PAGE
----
by Keisha Ray, Ph.D.
As a junior scholar, Imposter Syndrome is as a part of my daily life as some people’s morning coffee is a part of their morning routine. Despite considering myself to be a very confident person, Imposter Syndrome is an omnipresent force in my life. Imposter Syndrome is the belief that you are not qualified for a task, job, or promotion despite evidence to the contrary usually in the form of experience, education, degrees, etc. It’s a feeling of phoniness, a feeling that you do not deserve the accolades you have received coupled with the fear that everyone knows you’re a fake. It’s a topic that is frequently written about in popular media such as the New York Times, which leads me to believe that I am not the sole experiencer of Imposter Syndrome. I know that many other people experience Imposter Syndrome. I know that because of various social and cultural reasons some groups of people are more prone to feeling like an imposter, including women, racial minorities, and people new to their chosen profession.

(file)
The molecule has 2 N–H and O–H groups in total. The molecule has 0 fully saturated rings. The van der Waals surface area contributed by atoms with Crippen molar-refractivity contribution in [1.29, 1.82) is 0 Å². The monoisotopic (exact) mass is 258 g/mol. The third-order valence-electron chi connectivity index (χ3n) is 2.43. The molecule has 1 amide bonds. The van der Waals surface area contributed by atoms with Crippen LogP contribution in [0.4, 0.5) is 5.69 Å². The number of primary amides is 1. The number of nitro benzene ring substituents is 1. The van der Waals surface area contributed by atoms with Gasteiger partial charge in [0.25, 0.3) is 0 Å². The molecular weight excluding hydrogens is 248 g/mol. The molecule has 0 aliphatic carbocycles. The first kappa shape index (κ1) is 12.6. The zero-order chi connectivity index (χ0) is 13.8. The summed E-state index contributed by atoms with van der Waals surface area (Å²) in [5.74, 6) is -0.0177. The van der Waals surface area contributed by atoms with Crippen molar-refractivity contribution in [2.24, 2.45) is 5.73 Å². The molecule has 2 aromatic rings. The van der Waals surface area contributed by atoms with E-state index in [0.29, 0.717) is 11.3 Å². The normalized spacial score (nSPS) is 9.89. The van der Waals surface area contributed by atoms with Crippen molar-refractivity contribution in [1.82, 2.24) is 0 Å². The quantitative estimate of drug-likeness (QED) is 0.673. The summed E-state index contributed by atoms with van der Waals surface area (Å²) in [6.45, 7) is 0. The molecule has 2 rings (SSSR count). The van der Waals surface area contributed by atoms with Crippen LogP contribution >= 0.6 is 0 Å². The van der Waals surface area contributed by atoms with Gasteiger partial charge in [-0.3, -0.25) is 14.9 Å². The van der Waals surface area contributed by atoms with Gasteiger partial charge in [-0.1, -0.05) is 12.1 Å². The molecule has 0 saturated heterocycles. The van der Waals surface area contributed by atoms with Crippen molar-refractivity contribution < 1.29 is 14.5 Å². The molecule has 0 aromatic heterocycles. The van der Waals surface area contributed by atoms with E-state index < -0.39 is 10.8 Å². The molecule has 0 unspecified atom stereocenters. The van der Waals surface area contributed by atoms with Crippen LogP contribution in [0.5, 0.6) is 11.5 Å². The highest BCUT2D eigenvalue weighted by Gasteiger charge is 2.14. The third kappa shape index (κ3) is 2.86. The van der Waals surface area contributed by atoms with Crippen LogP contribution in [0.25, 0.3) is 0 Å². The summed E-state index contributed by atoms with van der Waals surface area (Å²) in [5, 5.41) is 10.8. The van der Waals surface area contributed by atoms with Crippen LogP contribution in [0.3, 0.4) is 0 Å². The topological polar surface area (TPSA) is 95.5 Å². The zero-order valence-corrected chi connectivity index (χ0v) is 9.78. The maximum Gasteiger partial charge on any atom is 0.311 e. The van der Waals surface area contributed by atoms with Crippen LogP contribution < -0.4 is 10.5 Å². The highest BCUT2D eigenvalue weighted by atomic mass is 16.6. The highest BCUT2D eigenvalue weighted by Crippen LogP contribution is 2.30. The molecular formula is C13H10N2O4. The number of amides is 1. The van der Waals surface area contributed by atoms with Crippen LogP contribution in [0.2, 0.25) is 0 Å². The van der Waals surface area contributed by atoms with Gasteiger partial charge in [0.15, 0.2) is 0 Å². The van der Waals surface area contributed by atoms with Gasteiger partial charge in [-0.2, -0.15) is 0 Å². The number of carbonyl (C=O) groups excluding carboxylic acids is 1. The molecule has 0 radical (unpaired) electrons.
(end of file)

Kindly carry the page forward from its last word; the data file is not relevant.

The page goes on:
This semester I am scheduled to teach my first bioethics/medical humanities course on African Americans and their relationship with (access to and delivery of) health care. I plan to use non-fictional accounts of African Americans’ interactions with medical practitioners and their stories of illness to discuss issues of race and class. This course, for medical students, was born out of my personal experiences and the experiences of my family and friends with medical racism and dismissive, prejudiced practitioners.
The views, opinions and positions expressed by these authors and blogs are theirs and do not necessarily represent that of the Bioethics Research Library and Kennedy Institute of Ethics or Georgetown University.